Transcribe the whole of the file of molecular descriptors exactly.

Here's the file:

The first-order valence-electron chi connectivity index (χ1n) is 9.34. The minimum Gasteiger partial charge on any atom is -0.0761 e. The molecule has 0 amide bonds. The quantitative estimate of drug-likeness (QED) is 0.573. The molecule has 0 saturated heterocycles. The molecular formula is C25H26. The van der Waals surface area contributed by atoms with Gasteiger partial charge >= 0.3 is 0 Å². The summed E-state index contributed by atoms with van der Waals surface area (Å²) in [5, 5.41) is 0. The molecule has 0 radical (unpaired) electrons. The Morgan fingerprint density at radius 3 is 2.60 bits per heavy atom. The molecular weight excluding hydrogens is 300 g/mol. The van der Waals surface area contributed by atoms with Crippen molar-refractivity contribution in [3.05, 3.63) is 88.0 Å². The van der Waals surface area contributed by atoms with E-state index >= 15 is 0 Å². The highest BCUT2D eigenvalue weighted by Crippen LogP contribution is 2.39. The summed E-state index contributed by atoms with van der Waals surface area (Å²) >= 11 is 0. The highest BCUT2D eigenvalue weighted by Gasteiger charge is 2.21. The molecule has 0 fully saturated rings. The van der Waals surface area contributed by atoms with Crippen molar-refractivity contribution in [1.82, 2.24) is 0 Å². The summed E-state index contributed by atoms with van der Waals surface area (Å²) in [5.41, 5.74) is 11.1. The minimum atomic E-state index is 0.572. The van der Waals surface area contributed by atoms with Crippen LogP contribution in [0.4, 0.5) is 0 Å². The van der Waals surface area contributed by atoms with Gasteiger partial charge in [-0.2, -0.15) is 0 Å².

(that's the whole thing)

The first-order valence-electron chi connectivity index (χ1n) is 9.34. The minimum Gasteiger partial charge on any atom is -0.0761 e. The molecule has 0 amide bonds. The quantitative estimate of drug-likeness (QED) is 0.573. The molecule has 0 saturated heterocycles. The molecular formula is C25H26. The van der Waals surface area contributed by atoms with Gasteiger partial charge >= 0.3 is 0 Å². The summed E-state index contributed by atoms with van der Waals surface area (Å²) in [5, 5.41) is 0. The molecule has 0 radical (unpaired) electrons. The Morgan fingerprint density at radius 3 is 2.60 bits per heavy atom. The molecular weight excluding hydrogens is 300 g/mol. The van der Waals surface area contributed by atoms with Crippen molar-refractivity contribution in [3.05, 3.63) is 88.0 Å². The van der Waals surface area contributed by atoms with E-state index >= 15 is 0 Å². The highest BCUT2D eigenvalue weighted by Crippen LogP contribution is 2.39. The summed E-state index contributed by atoms with van der Waals surface area (Å²) >= 11 is 0. The highest BCUT2D eigenvalue weighted by Gasteiger charge is 2.21. The molecule has 0 fully saturated rings. The van der Waals surface area contributed by atoms with Crippen molar-refractivity contribution in [1.82, 2.24) is 0 Å². The summed E-state index contributed by atoms with van der Waals surface area (Å²) in [5.41, 5.74) is 11.1. The minimum atomic E-state index is 0.572. The van der Waals surface area contributed by atoms with Crippen LogP contribution in [0.4, 0.5) is 0 Å². The van der Waals surface area contributed by atoms with Gasteiger partial charge in [-0.2, -0.15) is 0 Å².